Linux bringup on NXP (formerly Philips) LPC2294
This is a summery of all operations done in order to run uClinux on Philips LPC2294
uClinux is a version of Linux for system without MMU (Memory Management Unit) In recent releases it works also
for system with MMU's.
LPC2294 is an ARM 7 TDMI processor from philips. ARM7 processors lack MMU and thus in order to run Linux we must use uClinux. However, in recent version of the kernel MMUless support is integrated into vanila kernel.
We used vanila kernel with philips specific patches and uClinux file system.
Step 1 - Compiling U-boot
We started the work on March 2006 when Tadiran Telecom got a board from Phytec.
The first job was to compile a boot loader to run linux.
We chose U-boot since it is a known boot loader that I (Ori Idan) has a lot of experience with.
We got an Application note from philips with all steps needed to run uClinux on this board.
We downloaded U-boot 1.1.3 and then added a patch (supplied by philips) to add support for LPC2294 After the patch it compiled without errors.
However when tried to program it on the chip it did not work.
It took us a while to understand that we need to program it to addresses 0x80000000 although the base address as stated by U-boot is 0x81400000.
The reason is that U-boot starts with copying itself to RAM memory.
On our first board we could not run it since the board had much less memory, we tried changing the load address and program it agian and it worked.
We also tried to use a higher baud rate then the default of 9600 that did not work. Also onboard network adapter did not work.
Step 2 - Compiling uClinux
After we had a boot loader we went on to compile uClinux.
uClinux contains both the kernel and a coresponding file system. We downloaded the version recomended by the Philips application note.
We downloaded kernel 2.6.11 and replaced the kernel in the uClinux package (this was also recomended in the application note).
We then downloaded few patches as recomended by the application. note.
After applying the patches we compiled the kernel and the file system.
We could not program it to our board since it did not have enough RAM and Flash.
We had to wait to get a new board with enough memory on it.
In the mean time we went on to see if we can run Linux from flash.
It appears that the kernel has an option called XIP (eXecute In Place) however that option was not ported by those who did the LPC2294 port.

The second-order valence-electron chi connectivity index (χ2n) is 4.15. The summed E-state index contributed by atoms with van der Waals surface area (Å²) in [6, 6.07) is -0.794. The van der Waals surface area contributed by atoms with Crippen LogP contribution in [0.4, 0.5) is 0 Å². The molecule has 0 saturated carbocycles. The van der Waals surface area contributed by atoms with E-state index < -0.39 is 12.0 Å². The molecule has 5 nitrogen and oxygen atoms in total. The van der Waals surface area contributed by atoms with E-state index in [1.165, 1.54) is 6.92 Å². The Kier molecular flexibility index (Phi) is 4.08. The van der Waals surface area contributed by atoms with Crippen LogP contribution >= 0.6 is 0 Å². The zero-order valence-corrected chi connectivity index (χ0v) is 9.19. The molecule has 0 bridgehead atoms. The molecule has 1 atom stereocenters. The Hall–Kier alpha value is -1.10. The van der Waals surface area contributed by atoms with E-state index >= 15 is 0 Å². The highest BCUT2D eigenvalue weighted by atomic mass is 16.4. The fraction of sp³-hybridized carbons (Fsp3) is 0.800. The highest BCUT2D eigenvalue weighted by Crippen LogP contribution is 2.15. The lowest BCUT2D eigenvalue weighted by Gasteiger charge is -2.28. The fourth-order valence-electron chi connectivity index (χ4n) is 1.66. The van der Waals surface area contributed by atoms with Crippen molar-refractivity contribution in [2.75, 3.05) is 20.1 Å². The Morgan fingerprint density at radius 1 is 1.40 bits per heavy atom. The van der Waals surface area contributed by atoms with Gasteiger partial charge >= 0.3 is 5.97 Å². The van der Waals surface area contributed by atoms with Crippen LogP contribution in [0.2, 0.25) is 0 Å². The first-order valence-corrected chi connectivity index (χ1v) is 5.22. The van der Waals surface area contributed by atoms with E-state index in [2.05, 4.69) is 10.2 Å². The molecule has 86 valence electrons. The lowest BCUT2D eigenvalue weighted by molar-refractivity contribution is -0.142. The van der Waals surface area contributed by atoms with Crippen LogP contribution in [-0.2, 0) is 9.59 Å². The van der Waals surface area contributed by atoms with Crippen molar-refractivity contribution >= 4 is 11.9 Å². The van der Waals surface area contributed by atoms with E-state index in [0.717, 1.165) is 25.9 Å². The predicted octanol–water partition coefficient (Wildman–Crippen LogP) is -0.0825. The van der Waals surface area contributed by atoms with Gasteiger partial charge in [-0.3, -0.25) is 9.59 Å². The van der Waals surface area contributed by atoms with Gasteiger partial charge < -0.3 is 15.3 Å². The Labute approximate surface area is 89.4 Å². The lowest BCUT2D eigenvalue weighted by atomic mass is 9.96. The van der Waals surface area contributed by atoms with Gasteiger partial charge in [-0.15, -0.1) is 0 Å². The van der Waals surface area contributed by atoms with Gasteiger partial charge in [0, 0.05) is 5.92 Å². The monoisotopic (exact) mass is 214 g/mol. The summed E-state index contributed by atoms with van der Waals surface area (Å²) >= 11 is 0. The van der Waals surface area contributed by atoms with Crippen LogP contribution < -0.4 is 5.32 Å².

I checked if I can do it myself but with no success yet. We will return to it later.
After we got the board with more memory we tried to program Linux using U-boot, since we had only serial interface to U-boot we expected it to take a long time, however for some unknown reason we ended up with only the first line from the S record file programed.
I did not spend much time checking why since our task is to get linux working and it does not matter how...
We finaly programmed it using the Keil ULINK software.
In order to do it I wrote a small utility that converts the binary image to an Intel Hex file.
However it did not work since U-boot requires a uImage and not a kernel Image.
After a short research I wrote a small script that generated the right images and converted them to an Intel hex file.
It seems that u-boot did recognize the files and tried to copy them to RAM but when trying to run Linux all system froze.
My assumption is that Linux is called and for some reason does not work.
From the document it seems that we had to download Linux to address 0x81008000 and not 0x81000000 as we did initaly. Changing the load address did not make it.
Step 3 - Trying different approaches
Frustrated from U-boot we went on to look for different ways to boot. We found a site of a german guy who seems to have done all this job. He built his own board and used his own bootloader.
We downloaded the bootloader and tried to change it to our board. The bootloader Makefile did not even compile it.
I had to rewrite large parts of the Makefile and large part of the code to get it to compile.
However after compiling and linking and programming it to flash it did not even display a prompt.
Step 4 - It is working...
After finding a way to debug the code at assembly level, we found that U-boot actually jumps to the right address as we thought, but there it gets an illegal opcode.
This was due to a fullish mistake... we did not load the right image, for some reason it seems we loaded only the data and not text and data sections of the object file.
After loading the right file the kernel started to speak.
However, the work is far from being done, since as the kernel got to the stage it looks for the ram disk it did not find it.
Step 5 - finding the RAM disk
We tried to debug the kernel to see how it knows where to find the right disk.
This code is not a trivial code but we found that we put the RAM disk at a different location then what the kernel expected.
After loading the RAM disk to the right location, we did see some progress, it said a file system was found and mounted.
Step 6 - running init
The first step after mounting root file system is running init.
The kernel tried running init and compalined init was not found.
Very strange since the file system was built correctly. We tried rebuilding it again and again but with no luck, we tried passing other init options to the kernel such as: init=/bin/sh
Remember that on our system passing options means recompiling the kernel and downloading it again.
Since downloading worked only on a Windows system, we had to use two computers, one with Linux as a development station and another with windows as a programmer, so downloading kernel took about 10 minutes each time.
After many trials that did not succeed, we contacted the guy who did the port for this processor, he helped
us finding that the kernel did not have support for flat object files that are needed for uClinux.